determine whether the device has been disconnected from the transmission line, wherein the device was previously present but the current step pulse reflection shows the device is absent; and
if the device has been disconnected,
stop and reinitialize the periodic timer;
clear the internal device presence flag;
update a change in port stats in the SATA AHCI to show no device is currently detected on a port connected to the transmission line; and
set an AHCI PxSERR.DIAG.X bit for the port to 1 to notify the SATA AHCI there was a change in a current connection status of the device on the transmission line.
17. The apparatus of claim 15, wherein the SATA core logic is further operable to
determine whether a device is connected to the transmission line and the SATA AHCI is operating in Listen Mode,
if a device is detected,
set an internal Device Detection During Listen Mode flag; and
set the AHCI PxSERR.DIAG.X bit for the port connected to the transmission line to 1 to notify the SATA AHCI there was a change in a current connection status of the device on the transmission line.
18. The apparatus of claim 15, wherein the SATA core logic is further operable to
determine whether a device has not exited from either the partial or slumber low power state after a SATA host or SATA device initiated COMWAKE command; and
if the device has not exited send a detect pulse signal to the detection circuit to initiate a step pulse for device detection determination.
19. A system, comprising:
a first interconnect;
a processor coupled to the first interconnect;
a memory coupled to the first interconnect;
a network interface card coupled to the first interconnect;
a second interconnect comprising a high-speed serial interconnect, wherein the interconnect includes one or more transmission lines;
a chipset coupled to the first interconnect and the second interconnect;
a detection circuit coupled to the second interconnect to send a step pulse across a one or more transmission lines and to determine the length of time the transmission line takes to charge from common mode voltage to supply voltage; and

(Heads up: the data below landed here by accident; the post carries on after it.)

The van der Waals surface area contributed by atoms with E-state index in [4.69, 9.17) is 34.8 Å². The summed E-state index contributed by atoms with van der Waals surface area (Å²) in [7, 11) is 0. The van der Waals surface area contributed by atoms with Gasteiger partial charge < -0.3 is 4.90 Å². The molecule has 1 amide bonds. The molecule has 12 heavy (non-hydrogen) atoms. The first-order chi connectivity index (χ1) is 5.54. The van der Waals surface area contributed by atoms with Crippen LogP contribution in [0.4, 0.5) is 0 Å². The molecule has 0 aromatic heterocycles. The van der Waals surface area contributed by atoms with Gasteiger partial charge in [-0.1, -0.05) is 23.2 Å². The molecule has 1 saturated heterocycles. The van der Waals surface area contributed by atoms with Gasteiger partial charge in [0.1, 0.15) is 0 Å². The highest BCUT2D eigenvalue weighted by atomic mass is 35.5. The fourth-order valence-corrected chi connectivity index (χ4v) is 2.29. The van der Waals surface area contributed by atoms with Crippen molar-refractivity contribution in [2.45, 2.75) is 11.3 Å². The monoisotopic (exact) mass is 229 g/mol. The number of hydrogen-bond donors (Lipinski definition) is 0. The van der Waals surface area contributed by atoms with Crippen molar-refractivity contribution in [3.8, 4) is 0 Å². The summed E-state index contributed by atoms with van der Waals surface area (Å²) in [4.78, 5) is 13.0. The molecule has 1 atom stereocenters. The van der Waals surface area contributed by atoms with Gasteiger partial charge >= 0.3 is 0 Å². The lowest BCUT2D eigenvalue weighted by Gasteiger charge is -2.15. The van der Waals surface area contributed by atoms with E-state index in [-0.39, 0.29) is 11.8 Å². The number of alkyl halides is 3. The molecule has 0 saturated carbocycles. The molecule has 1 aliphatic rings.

core logic to determine whether a device is connected to the transmission line based on the length of the transmission line charge time.
20. The system of claim 19, wherein the interconnect is a serial advanced technology attachment (SATA) interconnect.
21. The system of claim 20, wherein the detection circuit and the SATA core logic operate to detect whether the device is connected to the transmission line when a SATA Advanced Host Controller Interface (AHCI) is in a partial or slumber low power state or when the SATA AHCI is operating in Listen Mode without access to an interlock switch, cold presence detect, or GPIO-based detection hardware.
22. The system of claim 20, wherein the SATA core logic is further operable to:
enable the detection circuit by sending a detect enable signal to the detection circuit; and
send the step pulse signal to the detection circuit.
23. The system of claim 22, wherein the detection circuit is further operable to send a detect disconnect signal to the SATA core logic for device presence detection once the transmission line has charged from common mode voltage to supply voltage.
24. The system of claim 23, wherein there are a plurality of processors coupled to the first interconnect.
Description
FIELD OF THE INVENTION

The invention relates to Serial Advanced Technology Attachment (SATA) power management and hot-plug capabilities.

BACKGROUND OF THE INVENTION

Serial Advanced Technology Attachment (SATA) devices are becoming prevalent on many mobile and desktop computers. SATA is a high-speed data interconnect used for communication between input/output (I/O) devices and the host controller(s) that are connected to or embedded within a chipset. There are many benefits to SATA including having a dedicated interconnect per device to increase data throughput, native command queuing (NCQ) that increases performance of SATA hard disks by allowing the individual hard disk to receive more than one I/O request at a time and decide which to complete first, and hot-plugging, which allows removing and replacing components within a computer system, while the system is operating.

The hot-plugging benefit, also called hot-swapping, is very useful for many mobile computer users because the mobile computer's limited size rarely allows it enough drive bays to concurrently run an extra hard disk drive, a CD-ROM drive, a DVD drive, or any other number of hardware peripherals. Thus, hot-plugging between two or more of these devices is very beneficial to a mobile computer user to allow work to continue without requiring a reboot.